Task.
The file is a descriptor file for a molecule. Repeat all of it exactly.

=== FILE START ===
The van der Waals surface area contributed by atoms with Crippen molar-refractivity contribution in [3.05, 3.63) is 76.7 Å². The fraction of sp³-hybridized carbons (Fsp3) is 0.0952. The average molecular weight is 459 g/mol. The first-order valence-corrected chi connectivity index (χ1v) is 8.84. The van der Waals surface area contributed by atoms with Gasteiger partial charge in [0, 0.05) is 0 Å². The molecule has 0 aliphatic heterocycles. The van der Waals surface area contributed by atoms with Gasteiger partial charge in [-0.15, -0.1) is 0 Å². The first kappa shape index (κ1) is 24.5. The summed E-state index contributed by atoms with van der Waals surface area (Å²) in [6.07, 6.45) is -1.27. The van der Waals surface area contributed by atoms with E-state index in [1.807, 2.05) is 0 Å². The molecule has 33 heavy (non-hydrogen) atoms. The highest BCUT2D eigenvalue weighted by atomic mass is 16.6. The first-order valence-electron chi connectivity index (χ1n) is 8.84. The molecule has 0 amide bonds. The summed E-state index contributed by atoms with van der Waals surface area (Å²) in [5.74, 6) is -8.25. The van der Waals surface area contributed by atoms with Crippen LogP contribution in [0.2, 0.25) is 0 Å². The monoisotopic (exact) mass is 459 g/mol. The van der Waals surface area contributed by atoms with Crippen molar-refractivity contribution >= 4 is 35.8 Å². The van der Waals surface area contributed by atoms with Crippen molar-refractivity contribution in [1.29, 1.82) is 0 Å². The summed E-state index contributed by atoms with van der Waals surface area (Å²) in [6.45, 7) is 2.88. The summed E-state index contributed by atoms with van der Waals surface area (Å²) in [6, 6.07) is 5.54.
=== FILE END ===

The van der Waals surface area contributed by atoms with Crippen molar-refractivity contribution in [3.05, 3.63) is 76.7 Å². The fraction of sp³-hybridized carbons (Fsp3) is 0.0952. The average molecular weight is 459 g/mol. The first-order valence-corrected chi connectivity index (χ1v) is 8.84. The van der Waals surface area contributed by atoms with Gasteiger partial charge in [0, 0.05) is 0 Å². The molecule has 0 aliphatic heterocycles. The van der Waals surface area contributed by atoms with Gasteiger partial charge in [-0.15, -0.1) is 0 Å². The first kappa shape index (κ1) is 24.5. The summed E-state index contributed by atoms with van der Waals surface area (Å²) in [6.07, 6.45) is -1.27. The van der Waals surface area contributed by atoms with E-state index in [1.807, 2.05) is 0 Å². The molecule has 33 heavy (non-hydrogen) atoms. The highest BCUT2D eigenvalue weighted by atomic mass is 16.6. The first-order valence-electron chi connectivity index (χ1n) is 8.84. The molecule has 0 amide bonds. The summed E-state index contributed by atoms with van der Waals surface area (Å²) in [5.74, 6) is -8.25. The van der Waals surface area contributed by atoms with Crippen LogP contribution in [0.2, 0.25) is 0 Å². The monoisotopic (exact) mass is 459 g/mol. The van der Waals surface area contributed by atoms with Crippen molar-refractivity contribution >= 4 is 35.8 Å². The van der Waals surface area contributed by atoms with Crippen molar-refractivity contribution in [1.29, 1.82) is 0 Å². The summed E-state index contributed by atoms with van der Waals surface area (Å²) in [6.45, 7) is 2.88. The summed E-state index contributed by atoms with van der Waals surface area (Å²) in [6, 6.07) is 5.54.